Title

Can Spelling Be Remediated? Yes! But It Requires a Constructivist Approach

Location

Percival

Strand #1

Academic Achievement & School Leadership

Relevance

The proposal relates to the strand, “Head”: Academic Achievement & Leadership. More specifically, it directly addresses the sub-topic: Closing achievement gaps and promoting learning for all children and youth especially for high-poverty populations. Helping students become excellent spellers by using the constructivist approach introduced in this presentation is important educationally. It provides an effective tool for helping students eliminate barriers created by their poor spelling abilities. The negative impression generated in the minds of readers of their misspelled communication sometimes creates an environment in which their ideas are not given due consideration or, in the worst case, may not be taken seriously. Readers of papers with misspelled words may even jump to a conclusion that poor spellers aren’t very smart. Perhaps more importantly, poor spelling ability often constitutes a constraint in written communication. Poor spellers often use a strategy of choosing words they can spell rather than choosing the words that best express their thinking. The presentation is also important scientifically because the methodology presented is supported by interactive constructivism—a learning model that, due to its implicit nature, is essential for procedural learning (such as how to spell) but not always used when designing curriculum.

Brief Program Description

Spelling ability seems to be something that students either have or they don't have. Attempts to improve spelling through memorizing word lists or studying word origins have little effect. Learn about an innovative, constructivist-based approach that works quickly to remediate spelling problems and how you can implement it in your classroom.

Summary

This presentation explores a non-traditional way of transforming poor spellers to excellent. Many educators have been frustrated with the lack of success they have experienced in trying to create ways to help their students become better spellers. Those educators will be interested in this presentation. The session will be composed of eight parts: Background to the development of a constructivist model of spelling Why remediate spelling? Why is it important? What doesn't work? What do excellent spellers do? How can we get poor spellers to do what excellent spellers do? (or, What does work?) Results Why does the constructivist model work? Analyzing the student materials and the implementation guidelines so participants can implement the model in their own classrooms Participants will: Know how to remediate spelling problems Understand the power and necessity of a constructivist model for procedural learning, including spelling Become familiar enough with the methodology of the constructivist model for developing spelling ability to utilize the model with their students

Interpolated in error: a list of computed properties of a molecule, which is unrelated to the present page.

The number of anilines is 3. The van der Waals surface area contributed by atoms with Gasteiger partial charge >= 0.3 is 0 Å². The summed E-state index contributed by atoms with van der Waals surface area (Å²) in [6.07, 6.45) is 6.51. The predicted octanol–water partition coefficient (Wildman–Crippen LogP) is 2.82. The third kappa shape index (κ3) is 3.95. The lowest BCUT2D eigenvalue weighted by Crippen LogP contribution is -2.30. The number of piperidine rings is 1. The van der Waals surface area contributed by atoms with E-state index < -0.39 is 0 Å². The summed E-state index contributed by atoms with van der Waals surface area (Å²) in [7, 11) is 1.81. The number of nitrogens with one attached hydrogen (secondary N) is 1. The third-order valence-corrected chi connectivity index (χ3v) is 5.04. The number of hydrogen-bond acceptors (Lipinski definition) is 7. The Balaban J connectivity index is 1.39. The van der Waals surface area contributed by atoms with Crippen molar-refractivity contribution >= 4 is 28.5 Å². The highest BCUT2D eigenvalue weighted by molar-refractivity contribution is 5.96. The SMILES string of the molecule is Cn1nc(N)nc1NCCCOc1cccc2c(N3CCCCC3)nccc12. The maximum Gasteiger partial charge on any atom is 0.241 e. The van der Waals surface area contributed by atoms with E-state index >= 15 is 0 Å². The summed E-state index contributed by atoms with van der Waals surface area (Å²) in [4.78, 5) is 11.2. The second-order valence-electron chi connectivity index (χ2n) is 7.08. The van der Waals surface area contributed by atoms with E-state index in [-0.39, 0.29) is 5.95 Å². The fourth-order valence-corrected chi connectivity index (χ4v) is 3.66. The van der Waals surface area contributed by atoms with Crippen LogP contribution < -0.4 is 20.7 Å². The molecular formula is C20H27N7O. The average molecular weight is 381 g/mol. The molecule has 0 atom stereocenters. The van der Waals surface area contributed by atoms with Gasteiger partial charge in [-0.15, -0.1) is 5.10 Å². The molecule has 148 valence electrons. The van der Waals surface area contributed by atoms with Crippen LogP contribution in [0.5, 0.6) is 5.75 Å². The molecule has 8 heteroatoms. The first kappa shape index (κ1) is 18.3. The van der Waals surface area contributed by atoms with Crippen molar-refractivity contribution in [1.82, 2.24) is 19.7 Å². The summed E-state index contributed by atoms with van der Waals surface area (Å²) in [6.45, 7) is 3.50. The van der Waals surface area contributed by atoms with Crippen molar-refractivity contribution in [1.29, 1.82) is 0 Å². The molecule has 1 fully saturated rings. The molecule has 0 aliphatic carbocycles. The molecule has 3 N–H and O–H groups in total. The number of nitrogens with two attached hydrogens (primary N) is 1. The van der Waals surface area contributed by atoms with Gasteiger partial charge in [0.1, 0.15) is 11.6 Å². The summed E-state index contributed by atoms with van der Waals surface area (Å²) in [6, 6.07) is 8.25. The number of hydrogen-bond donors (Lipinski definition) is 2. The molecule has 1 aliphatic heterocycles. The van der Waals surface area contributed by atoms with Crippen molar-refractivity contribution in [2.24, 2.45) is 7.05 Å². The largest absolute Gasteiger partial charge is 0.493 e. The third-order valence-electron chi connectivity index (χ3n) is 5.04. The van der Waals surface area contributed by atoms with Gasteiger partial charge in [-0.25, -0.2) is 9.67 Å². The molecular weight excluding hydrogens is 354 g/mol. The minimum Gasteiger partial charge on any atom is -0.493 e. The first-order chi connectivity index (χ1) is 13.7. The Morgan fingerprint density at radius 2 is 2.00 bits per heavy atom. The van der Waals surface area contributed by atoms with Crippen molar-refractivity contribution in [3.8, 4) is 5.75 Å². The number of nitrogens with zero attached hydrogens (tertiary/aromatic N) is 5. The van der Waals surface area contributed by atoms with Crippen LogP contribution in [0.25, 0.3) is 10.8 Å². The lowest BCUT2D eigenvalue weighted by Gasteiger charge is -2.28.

Evidence

Classroom research: The constructivist spelling model that will be presented has been implemented successfully with college students, high school students, eighth grade students, and fourth grade students. Evaluation results will be presented.

Format

Individual Presentation

Biographical Sketch

Dee Tadlock earned a Ph.D. in reading education in 1978. She has taught reading at every level from elementary school through graduate school and is currently adjunct faculty at Central Washington University. She is also President and Director of Research and Development for Read Right Systems, a consulting company in Washington State. She is the developer of two different intervention models, both based on interactive constructivism: Read Right and Spell Right, both of which reflect paradigm shifts in their respective fields. Tadlock has been published in Journal of Reading, Phi Delta Kappan, Reading Psychology, and Adult Literacy & Basic Education. She is author of the book, Read Right! Coaching Your Child to Excellence in Reading, published by McGraw-Hill in 2005 and was nominated for the Brock Prize for Innovation in Education, placing third out of nine nominees.

Keyword Descriptors

Spelling, constructivist, intervention, remediation

Presentation Year

2015

Start Date

3-2-2015 10:30 AM

End Date

3-2-2015 11:45 AM

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Mar 2nd, 10:30 AM Mar 2nd, 11:45 AM

Can Spelling Be Remediated? Yes! But It Requires a Constructivist Approach

Percival

Spelling ability seems to be something that students either have or they don't have. Attempts to improve spelling through memorizing word lists or studying word origins have little effect. Learn about an innovative, constructivist-based approach that works quickly to remediate spelling problems and how you can implement it in your classroom.